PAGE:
7.  Extinguish the candles and leave the cake as an offering to Chang’e.

8.  Whenever you want to enhance your feminine allure, spritz yourself with the charged perfume.  If you feel it needs a boost, light the candle and place the perfume in front for a little while.

Sources:
Encyclopedia Britanica
Travel China Guide
China Highlights
Shen Yun Performing Arts

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Spiritualism, Samhain & the Other Side

If you are an interfaith pagan interested in exploring Spiritualism, the season of Samhain and its association with the dead makes this a unique time to begin your journey.

First things first.

What is Spiritualism?

Spiritualism may be described most simply as the belief that spirits or ghosts of people who have “passed on” exist on a plane that is accessible to the living through certain methods of communication, including altered states of consciousness, spirit mediums and divination tools like the Ouiji board.

The religion centered around these beliefs gained momentum in the 1840s and is still active today.

Far from existing exclusively on the fringes of society, Spiritualism has had some high-profile believers, including Abraham Lincoln, whose wife held seances in the White House!

Although spiritualists share things in common with the modern practice of ghost hunting, spiritualists are not to be confused with paranormal investigators, who sometimes, but not necessarily, identify as spiritualists.


Is Spiritualism witchcraft?

No,  And though I certainly don’t take offense to the term “witch,” a spiritualist might.  Most spiritualist do not consider communicating with the dead witchcraft, and they certainly don’t regard it is as evil or wrong, but a natural part of life experience.

What is your experience with Spiritualism?

My first experience at a spiritualist church was at the The Center for Spiritual Enlightenment in Falls Church, Virginia.  I was curious at that time in my life about the afterlife and the possibility of communicating with the departed.

Since then, Spiritualism has always been a peripheral spiritual interest of mine.

Do you “buy it”?  I mean really, do you?

As with any religion or philosophy, I believe I approached Spiritualism with a healthy sense of skepticism.

There is no way for me to know what another person’s spiritual experience is like.  I don’t know if spiritualists are able to communicate with the dead or not.  That’s the truth.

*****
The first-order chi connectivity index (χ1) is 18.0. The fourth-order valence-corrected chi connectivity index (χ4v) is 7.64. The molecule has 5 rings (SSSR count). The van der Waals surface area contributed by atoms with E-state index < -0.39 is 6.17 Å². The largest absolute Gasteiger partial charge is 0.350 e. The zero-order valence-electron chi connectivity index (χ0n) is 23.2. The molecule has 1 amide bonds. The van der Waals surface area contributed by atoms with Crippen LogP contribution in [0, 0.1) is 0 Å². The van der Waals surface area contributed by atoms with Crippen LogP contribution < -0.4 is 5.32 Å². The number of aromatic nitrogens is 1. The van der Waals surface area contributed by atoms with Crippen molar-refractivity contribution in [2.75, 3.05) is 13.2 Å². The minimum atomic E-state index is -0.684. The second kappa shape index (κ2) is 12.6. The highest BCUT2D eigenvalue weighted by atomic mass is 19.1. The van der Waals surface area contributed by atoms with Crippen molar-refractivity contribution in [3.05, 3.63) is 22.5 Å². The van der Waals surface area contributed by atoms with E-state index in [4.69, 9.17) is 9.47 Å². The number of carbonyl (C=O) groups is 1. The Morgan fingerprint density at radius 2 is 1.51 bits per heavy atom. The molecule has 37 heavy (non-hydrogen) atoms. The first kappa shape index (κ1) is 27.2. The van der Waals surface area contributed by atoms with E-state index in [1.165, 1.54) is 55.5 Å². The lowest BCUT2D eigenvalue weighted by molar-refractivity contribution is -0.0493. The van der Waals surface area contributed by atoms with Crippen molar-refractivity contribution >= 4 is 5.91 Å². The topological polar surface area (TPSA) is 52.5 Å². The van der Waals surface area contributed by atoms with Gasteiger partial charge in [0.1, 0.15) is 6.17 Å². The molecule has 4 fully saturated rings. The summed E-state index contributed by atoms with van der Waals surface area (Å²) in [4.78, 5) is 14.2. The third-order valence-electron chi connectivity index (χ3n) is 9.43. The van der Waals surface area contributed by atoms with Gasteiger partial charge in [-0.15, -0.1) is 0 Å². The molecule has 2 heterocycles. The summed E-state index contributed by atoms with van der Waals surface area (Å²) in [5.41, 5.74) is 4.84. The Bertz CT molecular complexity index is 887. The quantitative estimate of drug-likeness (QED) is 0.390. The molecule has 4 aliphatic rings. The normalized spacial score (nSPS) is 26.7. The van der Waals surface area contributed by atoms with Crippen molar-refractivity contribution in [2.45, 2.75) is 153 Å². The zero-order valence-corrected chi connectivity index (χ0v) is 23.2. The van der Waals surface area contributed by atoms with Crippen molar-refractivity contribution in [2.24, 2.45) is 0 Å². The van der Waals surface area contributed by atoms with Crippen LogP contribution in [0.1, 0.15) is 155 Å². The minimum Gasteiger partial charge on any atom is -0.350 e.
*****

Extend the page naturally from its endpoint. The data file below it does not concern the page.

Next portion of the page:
But I do believe that they believe it.  Contrary to the stereotype of fraudulent mediums prancing about in turbans, maliciously deceiving lost souls desperate to connect with their deceased loved ones, I’ve found most spiritualists to be honest people who earnestly insist they receive messages from the dead.

Why are you always writing about religions you don’t practice?!  What do you know about them?

Well, not much.

In my early 20s, I began to explore different walks of faith ranging from Buddhism to Haitian Voodoo to Hinduism to Christianity and Islam.  Any one of these religions takes a lifetime of exploration and study to fully appreciate.  I would not, nor have I ever, claimed to be an authority on anyone’s faith.

What I can tell you is that I’ve never been turned away by any religious person I’ve expressed interest in learning from, I’ve never explored a faith that hasn’t taught me something, and I always encourage others to be open to wherever their spiritual path takes them.

This sounds super interesting!  What’s the best way to explore Spiritualism?

Spiritualist churches exist all over the United States.  To find one closest to you, check out this directory.

This totally freaks me out!  I don’t want anything to do with it!

That’s fine, too.  Communication with the dead is a sensitive subject for many people—although this sensitivity is a fairly recent Western aversion.  Indigenous societies throughout the world have, and still continue, to believe in direct communication with the spirit world.

Even if participating in seance is not your deal, I still encourage you to be open and tolerant of other religious views, especially  if they are in conflict with your own.  Your measure of tolerance is not about how you regard the people you agree with, it’s about how you regard the people you don’t agree with.